I do note, however, that in one or two places on these models there is a little loss of detail. The skeletons on the walls catch my eye immediately, as these have that “chunky” feel to them where they are partially sculpted onto other parts of the terrain feature. This is no biggie, however, and when you’re spinning dice and making war on your tabletop, you won’t be paying too much attention to these.

Easy to forget, but worth mentioning here, this sprue also comes with a couple of range rulers on it.

Warhammer Age of Sigmar Skaventide Measuring Sticks

Perhaps frustratingly, these aren’t actually numbered – but can be attached and detached from each other, which is useful.

Miniatures Round-Up

Blimey.  That’s a heck of a lot to take in.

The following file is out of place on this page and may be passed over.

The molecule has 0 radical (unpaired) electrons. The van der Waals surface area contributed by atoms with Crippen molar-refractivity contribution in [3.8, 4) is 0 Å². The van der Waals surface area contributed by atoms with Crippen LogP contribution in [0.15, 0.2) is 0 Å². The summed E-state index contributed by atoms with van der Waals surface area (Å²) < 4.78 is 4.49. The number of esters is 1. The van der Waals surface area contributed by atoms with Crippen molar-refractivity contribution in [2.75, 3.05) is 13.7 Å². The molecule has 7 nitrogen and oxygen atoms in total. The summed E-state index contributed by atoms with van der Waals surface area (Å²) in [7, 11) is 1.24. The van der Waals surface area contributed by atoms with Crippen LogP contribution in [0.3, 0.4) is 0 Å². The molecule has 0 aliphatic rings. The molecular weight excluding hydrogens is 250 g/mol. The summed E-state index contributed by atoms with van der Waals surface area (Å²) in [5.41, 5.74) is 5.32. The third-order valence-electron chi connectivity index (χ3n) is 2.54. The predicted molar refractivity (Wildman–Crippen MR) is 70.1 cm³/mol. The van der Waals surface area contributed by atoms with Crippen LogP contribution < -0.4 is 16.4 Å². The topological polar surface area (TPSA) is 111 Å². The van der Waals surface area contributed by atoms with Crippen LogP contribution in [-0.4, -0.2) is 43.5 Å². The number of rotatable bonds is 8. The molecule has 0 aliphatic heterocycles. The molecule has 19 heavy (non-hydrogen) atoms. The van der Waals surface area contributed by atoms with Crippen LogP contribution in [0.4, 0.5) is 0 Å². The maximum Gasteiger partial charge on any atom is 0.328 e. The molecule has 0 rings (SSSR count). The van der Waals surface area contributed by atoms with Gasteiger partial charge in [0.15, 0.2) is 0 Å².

There are some radical changes for miniatures fans and painters across the board in Skaventide – but, as a result, it certainly feels like one of the freshest and most original launch edition sets of the last five years (which is funny, given that most of these models have existed in much older forms for quite some time).

Stand-outs are, without doubt, the hero miniatures. The Stormcast Lord-Veritant, Lord-Terminos, and Lord-Vigilant are superb, and the Knight-Questor has graduated from AoS 1.0 gloriously.

But the real triumph in these models lies, undoubtedly, with the Skaven. Every Skaven unit in this set is gorgeous: from the horde of simple Clanrats, each of whom have received lavish attention from their sculptors, right the way up to the Clawlord on Gnaw-beast. The Skaven have arrived in Age of Sigmar – properly, now – and, damn, they are here to stay.

Warhammer Age of Sigmar Skaventide Review – Price, Value and Savings

Skaventide is going to cost you £160.

I’m not sure how I feel about this. Four years ago, back in 2020, I got into Warhammer just before Indomitus dropped. Indomitus was £125. A year later, the Age of Sigmar third edition set, Dominio, was released at the same MSRP.